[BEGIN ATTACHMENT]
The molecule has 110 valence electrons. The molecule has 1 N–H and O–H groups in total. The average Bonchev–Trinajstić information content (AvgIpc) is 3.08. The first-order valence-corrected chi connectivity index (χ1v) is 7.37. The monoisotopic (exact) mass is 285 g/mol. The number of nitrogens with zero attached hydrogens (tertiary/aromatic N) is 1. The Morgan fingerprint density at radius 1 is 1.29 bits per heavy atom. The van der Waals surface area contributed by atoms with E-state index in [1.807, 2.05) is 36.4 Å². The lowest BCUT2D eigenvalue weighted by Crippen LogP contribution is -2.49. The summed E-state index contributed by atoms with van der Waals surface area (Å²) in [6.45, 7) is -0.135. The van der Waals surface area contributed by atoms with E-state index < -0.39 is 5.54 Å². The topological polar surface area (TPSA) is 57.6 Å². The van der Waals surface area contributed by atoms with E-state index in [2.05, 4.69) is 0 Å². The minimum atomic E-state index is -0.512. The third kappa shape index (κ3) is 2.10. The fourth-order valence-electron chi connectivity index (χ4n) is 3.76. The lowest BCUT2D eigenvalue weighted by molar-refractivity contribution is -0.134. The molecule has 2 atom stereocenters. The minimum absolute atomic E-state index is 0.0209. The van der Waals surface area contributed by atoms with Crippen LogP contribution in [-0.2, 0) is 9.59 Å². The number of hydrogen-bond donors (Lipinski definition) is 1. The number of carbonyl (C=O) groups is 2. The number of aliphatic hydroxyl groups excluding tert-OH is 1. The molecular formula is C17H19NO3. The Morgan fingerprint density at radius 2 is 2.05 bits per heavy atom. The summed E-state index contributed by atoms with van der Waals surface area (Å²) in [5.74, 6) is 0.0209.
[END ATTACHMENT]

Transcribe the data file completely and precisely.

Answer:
The molecule has 110 valence electrons. The molecule has 1 N–H and O–H groups in total. The average Bonchev–Trinajstić information content (AvgIpc) is 3.08. The first-order valence-corrected chi connectivity index (χ1v) is 7.37. The monoisotopic (exact) mass is 285 g/mol. The number of nitrogens with zero attached hydrogens (tertiary/aromatic N) is 1. The Morgan fingerprint density at radius 1 is 1.29 bits per heavy atom. The van der Waals surface area contributed by atoms with E-state index in [1.807, 2.05) is 36.4 Å². The lowest BCUT2D eigenvalue weighted by Crippen LogP contribution is -2.49. The summed E-state index contributed by atoms with van der Waals surface area (Å²) in [6.45, 7) is -0.135. The van der Waals surface area contributed by atoms with E-state index < -0.39 is 5.54 Å². The topological polar surface area (TPSA) is 57.6 Å². The van der Waals surface area contributed by atoms with E-state index in [2.05, 4.69) is 0 Å². The minimum atomic E-state index is -0.512. The third kappa shape index (κ3) is 2.10. The fourth-order valence-electron chi connectivity index (χ4n) is 3.76. The lowest BCUT2D eigenvalue weighted by molar-refractivity contribution is -0.134. The molecule has 2 atom stereocenters. The minimum absolute atomic E-state index is 0.0209. The van der Waals surface area contributed by atoms with Crippen LogP contribution in [-0.2, 0) is 9.59 Å². The number of hydrogen-bond donors (Lipinski definition) is 1. The number of carbonyl (C=O) groups is 2. The number of aliphatic hydroxyl groups excluding tert-OH is 1. The molecular formula is C17H19NO3. The Morgan fingerprint density at radius 2 is 2.05 bits per heavy atom. The summed E-state index contributed by atoms with van der Waals surface area (Å²) in [5.74, 6) is 0.0209.